Zanu-PF meet amid warnings of divisions

In a fiery speech on Friday, Mugabe, 84, criticised party indiscipline and defied calls from several leaders to step down as he addressed supporters with a first-ever parliamentary majority loss hanging over the party.

"If we are not united, the party is weaker," Mugabe told thousands of delegates at the party’s 10th annual conference.

"Some said don’t vote for the president. This was a contest between various parties and if your presidential candidate lost it meant you lost as a party," he said, pointing to the country’s March polls.

Mugabe then returned to the kind of defiance he has often shown in the face of mounting criticism.

"I will never, never, never, never surrender. Zimbabwe is mine, I am a Zimbabwean. Zimbabwe for Zimbabweans. Zimbabwe never for the British, Britain for the British," he said.

The meeting comes as the party comes under mounting international pressure amid a ruinous political crisis, a deadly cholera epidemic and failure to implement a power-sharing deal signed three months ago.

The UN says more than 1 100 people have died in the cholera epidemic, adding to woes such as food shortages and poverty as Zimbabwe struggles with a collapsed economy and eye-popping inflation rates.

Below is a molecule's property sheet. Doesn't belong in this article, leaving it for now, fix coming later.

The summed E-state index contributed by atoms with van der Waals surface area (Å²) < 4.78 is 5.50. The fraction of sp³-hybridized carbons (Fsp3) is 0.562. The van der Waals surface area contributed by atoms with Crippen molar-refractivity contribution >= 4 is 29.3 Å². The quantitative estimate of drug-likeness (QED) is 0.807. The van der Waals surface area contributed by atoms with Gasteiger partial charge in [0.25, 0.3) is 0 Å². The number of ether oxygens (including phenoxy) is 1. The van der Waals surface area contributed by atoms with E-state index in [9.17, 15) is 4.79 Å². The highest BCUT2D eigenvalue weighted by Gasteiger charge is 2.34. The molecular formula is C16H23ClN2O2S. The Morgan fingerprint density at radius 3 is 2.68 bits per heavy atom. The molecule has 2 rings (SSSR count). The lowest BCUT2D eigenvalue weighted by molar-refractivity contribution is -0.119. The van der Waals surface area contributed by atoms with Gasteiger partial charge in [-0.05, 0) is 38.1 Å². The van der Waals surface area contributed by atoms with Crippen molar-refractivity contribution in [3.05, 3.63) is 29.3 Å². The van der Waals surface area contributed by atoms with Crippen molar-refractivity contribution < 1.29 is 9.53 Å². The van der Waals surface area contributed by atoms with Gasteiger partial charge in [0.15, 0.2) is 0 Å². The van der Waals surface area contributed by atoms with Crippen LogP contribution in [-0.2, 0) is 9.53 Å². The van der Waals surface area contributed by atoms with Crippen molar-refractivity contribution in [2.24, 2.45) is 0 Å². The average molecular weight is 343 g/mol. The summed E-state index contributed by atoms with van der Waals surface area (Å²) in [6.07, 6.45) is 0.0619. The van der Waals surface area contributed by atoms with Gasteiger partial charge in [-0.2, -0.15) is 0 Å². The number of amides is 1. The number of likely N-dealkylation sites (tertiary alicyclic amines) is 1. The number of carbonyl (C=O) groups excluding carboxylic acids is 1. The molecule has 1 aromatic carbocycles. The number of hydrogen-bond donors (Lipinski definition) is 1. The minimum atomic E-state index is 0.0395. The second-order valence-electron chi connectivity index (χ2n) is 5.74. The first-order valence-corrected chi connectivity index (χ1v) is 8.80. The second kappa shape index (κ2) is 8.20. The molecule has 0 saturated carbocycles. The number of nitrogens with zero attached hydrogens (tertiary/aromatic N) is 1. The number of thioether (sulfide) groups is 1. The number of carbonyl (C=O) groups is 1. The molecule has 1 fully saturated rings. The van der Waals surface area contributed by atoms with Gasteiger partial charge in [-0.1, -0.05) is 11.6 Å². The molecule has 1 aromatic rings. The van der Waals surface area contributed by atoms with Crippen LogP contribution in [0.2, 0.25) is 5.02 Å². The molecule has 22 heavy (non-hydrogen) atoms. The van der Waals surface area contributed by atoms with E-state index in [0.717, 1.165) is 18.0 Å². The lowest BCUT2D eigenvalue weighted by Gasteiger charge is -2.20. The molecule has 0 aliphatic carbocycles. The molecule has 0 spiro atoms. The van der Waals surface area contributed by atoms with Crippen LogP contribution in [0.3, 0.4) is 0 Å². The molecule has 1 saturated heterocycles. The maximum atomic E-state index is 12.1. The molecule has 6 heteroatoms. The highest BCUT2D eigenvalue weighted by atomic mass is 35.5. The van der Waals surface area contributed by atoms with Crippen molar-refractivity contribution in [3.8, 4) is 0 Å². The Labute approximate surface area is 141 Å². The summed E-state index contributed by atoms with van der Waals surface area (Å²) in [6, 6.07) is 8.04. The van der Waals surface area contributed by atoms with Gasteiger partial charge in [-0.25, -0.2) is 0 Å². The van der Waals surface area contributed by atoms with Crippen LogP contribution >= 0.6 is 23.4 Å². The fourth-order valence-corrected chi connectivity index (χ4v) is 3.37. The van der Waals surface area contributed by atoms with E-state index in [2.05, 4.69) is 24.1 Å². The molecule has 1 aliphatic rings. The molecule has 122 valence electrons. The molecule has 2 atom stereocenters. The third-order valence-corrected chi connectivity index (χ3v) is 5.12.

Mugabe’s speech came after rival Morgan Tsvangirai threatened to quit deadlocked unity government talks over the abductions of more than 42 members of his Movement for Democratic Change (MDC) party and civil society.

Zimbabwe’s opposition leader, who should become prime minister when a unity accord is finally implemented, warned of a long list of outstanding issues with the veteran president before the new government could be set up.

Mugabe said that he had invited Tsvangirai and fellow opposition leader Arthur Mutambara to be sworn in, but said he did not know if the inclusive government would work.

Mashonaland Central government Martin Dinha earlier told delegates that Zanu-PF would not have entered talks with the MDC if it had not gone into the elections divided.

"The lessons learnt after the March 29 elections must not be forgotten," said Dinha in his opening remarks on Friday, quoted in the state-owned Herald.

"We lost our majority in the parliament as some of us put petty issues and self interests ahead of the party.

Washington said Mugabe had got it wrong. "Well, last time the world checked, Zimbabwe belonged to the people of Zimbabwe," State Department spokesperson Sean McCormack told reporters when asked to comment on Mugabe’s claim.

"Again, it’s a statement that I think sums up in a concise way what is at the root of Zimbabwe’s problems," McCormack said.

"He thinks that the state of Zimbabwe and the people of Zimbabwe are there only to serve his interest. It’s the other way around – or it should be the other way around," he added.

The elections saw Mugabe lose his majority in parliament for the first time since independence in 1980.

Tsvangirai defeated Mugabe in the first-round presidential vote, but pulled out of a June run-off, accusing the regime of violence against his supporters. – Sapa-AFP